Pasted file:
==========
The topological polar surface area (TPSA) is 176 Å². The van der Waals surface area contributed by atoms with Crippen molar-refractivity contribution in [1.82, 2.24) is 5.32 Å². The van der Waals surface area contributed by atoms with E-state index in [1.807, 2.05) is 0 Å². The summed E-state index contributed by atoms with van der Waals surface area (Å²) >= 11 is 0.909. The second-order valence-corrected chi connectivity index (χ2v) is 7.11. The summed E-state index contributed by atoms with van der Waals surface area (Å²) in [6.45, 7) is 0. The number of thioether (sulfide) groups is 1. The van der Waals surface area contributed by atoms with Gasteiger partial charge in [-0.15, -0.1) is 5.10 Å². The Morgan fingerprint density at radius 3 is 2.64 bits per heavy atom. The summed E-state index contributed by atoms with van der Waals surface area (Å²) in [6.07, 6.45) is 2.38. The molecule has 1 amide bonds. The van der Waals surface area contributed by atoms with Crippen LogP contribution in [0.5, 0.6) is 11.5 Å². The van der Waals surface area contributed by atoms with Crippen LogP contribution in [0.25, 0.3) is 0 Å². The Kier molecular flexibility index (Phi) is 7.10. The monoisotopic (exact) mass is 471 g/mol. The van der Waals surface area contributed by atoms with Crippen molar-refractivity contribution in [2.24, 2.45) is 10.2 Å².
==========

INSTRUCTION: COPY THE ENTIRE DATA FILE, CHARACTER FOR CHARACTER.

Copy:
The topological polar surface area (TPSA) is 176 Å². The van der Waals surface area contributed by atoms with Crippen molar-refractivity contribution in [1.82, 2.24) is 5.32 Å². The van der Waals surface area contributed by atoms with E-state index in [1.807, 2.05) is 0 Å². The summed E-state index contributed by atoms with van der Waals surface area (Å²) >= 11 is 0.909. The second-order valence-corrected chi connectivity index (χ2v) is 7.11. The summed E-state index contributed by atoms with van der Waals surface area (Å²) in [6.45, 7) is 0. The number of thioether (sulfide) groups is 1. The van der Waals surface area contributed by atoms with Gasteiger partial charge in [-0.15, -0.1) is 5.10 Å². The Morgan fingerprint density at radius 3 is 2.64 bits per heavy atom. The summed E-state index contributed by atoms with van der Waals surface area (Å²) in [6.07, 6.45) is 2.38. The molecule has 1 amide bonds. The van der Waals surface area contributed by atoms with Crippen LogP contribution in [0.5, 0.6) is 11.5 Å². The van der Waals surface area contributed by atoms with Crippen LogP contribution in [0.25, 0.3) is 0 Å². The Kier molecular flexibility index (Phi) is 7.10. The monoisotopic (exact) mass is 471 g/mol. The van der Waals surface area contributed by atoms with Crippen molar-refractivity contribution in [2.24, 2.45) is 10.2 Å².